The 14 kilometer Tetteh Quarshie–Mallam junction road was expected to ease traffic on the Mallam-Kasoa road.
When the George Walker Bush Highway, also known as the N1 Highway, was completed early last year, it was expected to ease traffic congestion on the Mallam-Kasoa road.
Then-Roads and Highways Minister Joe Gidisu, in fact, stated at the road’s commissioning last August that the 14 kilometer Tetteh Quarshie–Mallam junction road, which is one of Ghana’s major road projects, would likely cut traffic time from 2 hours to about 20 minutes.
It did minimize drivers’ time on the road, but only for a while.
Before work on the project was completed, one could spend up to two-and-half hours to travel between Weija and the Mallam junction alone during rush hour.
However, the situation changed drastically upon completion, making it possible to travel that stretch in less than 10 minutes in both the mornings and evenings.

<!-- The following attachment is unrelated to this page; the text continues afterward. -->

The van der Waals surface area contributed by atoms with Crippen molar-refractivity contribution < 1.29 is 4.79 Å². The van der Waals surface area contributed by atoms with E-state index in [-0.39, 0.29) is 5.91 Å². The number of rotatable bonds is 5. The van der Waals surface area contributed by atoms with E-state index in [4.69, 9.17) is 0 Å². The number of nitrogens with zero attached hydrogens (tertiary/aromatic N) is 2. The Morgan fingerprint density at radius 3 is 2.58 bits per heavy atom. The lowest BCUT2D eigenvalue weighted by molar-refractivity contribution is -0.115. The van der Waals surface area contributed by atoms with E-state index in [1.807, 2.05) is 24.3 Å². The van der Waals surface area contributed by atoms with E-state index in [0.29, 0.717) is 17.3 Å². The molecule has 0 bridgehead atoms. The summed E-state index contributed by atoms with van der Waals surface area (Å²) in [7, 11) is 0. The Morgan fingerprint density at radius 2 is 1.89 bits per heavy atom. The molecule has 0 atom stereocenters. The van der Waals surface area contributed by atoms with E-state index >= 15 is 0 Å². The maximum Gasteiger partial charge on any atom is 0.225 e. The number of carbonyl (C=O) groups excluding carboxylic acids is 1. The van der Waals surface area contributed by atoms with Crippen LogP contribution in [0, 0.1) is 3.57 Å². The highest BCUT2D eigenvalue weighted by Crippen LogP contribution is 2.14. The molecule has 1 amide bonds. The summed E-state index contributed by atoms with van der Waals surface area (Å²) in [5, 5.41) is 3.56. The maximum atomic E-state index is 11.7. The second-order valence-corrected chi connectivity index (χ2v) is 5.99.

Though it’s been barely a year after the $55.7 million road project was opened to traffic, it appears that it is not bringing the relief residents who live beyond Mallam junction expected. The outrageous traffic jams that once caused motorists a great deal of anguish is slowly returning.
At about 7am Monday, there was an unusually long queue of vehicles between Modex Filling station (near Weija) and Mallam junction.
At a glance, anyone on the road might have guessed that the traffic was the result of an accident, but to the surprise of commuters, there was no accident and no portion of the road had been blocked. It was just traffic.
This was disheartening as commuters had had to endure serious traffic jams in Kasoa and at the toll booth just east of Kasoa.
As warned transport consultant Cecil Garbrah, the traffic situation in Accra could worsen in the next few years if measures are not taken to control it.
Do you live beyond or use the Mallam-Kasoa road often? Share your experiences below